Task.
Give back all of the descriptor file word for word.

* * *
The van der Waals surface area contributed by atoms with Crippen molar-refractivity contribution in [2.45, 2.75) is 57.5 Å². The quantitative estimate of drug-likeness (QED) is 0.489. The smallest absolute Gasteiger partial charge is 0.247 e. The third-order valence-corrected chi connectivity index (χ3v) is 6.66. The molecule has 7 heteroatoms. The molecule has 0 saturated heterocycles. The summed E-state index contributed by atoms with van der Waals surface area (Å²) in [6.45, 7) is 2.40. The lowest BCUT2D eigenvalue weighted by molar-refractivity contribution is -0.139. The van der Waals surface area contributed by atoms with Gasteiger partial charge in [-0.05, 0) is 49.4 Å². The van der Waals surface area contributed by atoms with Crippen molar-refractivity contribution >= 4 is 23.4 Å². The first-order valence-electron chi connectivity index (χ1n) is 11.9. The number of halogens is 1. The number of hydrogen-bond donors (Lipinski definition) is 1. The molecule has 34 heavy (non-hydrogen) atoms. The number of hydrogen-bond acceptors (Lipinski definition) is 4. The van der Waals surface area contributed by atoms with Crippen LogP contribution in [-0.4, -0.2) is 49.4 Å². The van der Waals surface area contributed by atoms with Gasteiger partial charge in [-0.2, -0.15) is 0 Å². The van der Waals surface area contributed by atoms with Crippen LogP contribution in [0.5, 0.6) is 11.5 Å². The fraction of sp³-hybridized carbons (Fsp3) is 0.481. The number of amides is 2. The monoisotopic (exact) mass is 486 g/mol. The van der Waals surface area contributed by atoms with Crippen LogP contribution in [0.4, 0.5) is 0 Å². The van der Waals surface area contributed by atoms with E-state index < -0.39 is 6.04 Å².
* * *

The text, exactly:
The van der Waals surface area contributed by atoms with Crippen molar-refractivity contribution in [2.45, 2.75) is 57.5 Å². The quantitative estimate of drug-likeness (QED) is 0.489. The smallest absolute Gasteiger partial charge is 0.247 e. The third-order valence-corrected chi connectivity index (χ3v) is 6.66. The molecule has 7 heteroatoms. The molecule has 0 saturated heterocycles. The summed E-state index contributed by atoms with van der Waals surface area (Å²) in [6.45, 7) is 2.40. The lowest BCUT2D eigenvalue weighted by molar-refractivity contribution is -0.139. The van der Waals surface area contributed by atoms with Gasteiger partial charge in [-0.05, 0) is 49.4 Å². The van der Waals surface area contributed by atoms with Crippen molar-refractivity contribution >= 4 is 23.4 Å². The first-order valence-electron chi connectivity index (χ1n) is 11.9. The number of halogens is 1. The number of hydrogen-bond donors (Lipinski definition) is 1. The molecule has 34 heavy (non-hydrogen) atoms. The number of hydrogen-bond acceptors (Lipinski definition) is 4. The van der Waals surface area contributed by atoms with Crippen LogP contribution in [-0.4, -0.2) is 49.4 Å². The van der Waals surface area contributed by atoms with Gasteiger partial charge in [-0.2, -0.15) is 0 Å². The van der Waals surface area contributed by atoms with Crippen LogP contribution in [0.5, 0.6) is 11.5 Å². The fraction of sp³-hybridized carbons (Fsp3) is 0.481. The number of amides is 2. The monoisotopic (exact) mass is 486 g/mol. The van der Waals surface area contributed by atoms with Crippen LogP contribution in [0.4, 0.5) is 0 Å². The van der Waals surface area contributed by atoms with E-state index < -0.39 is 6.04 Å².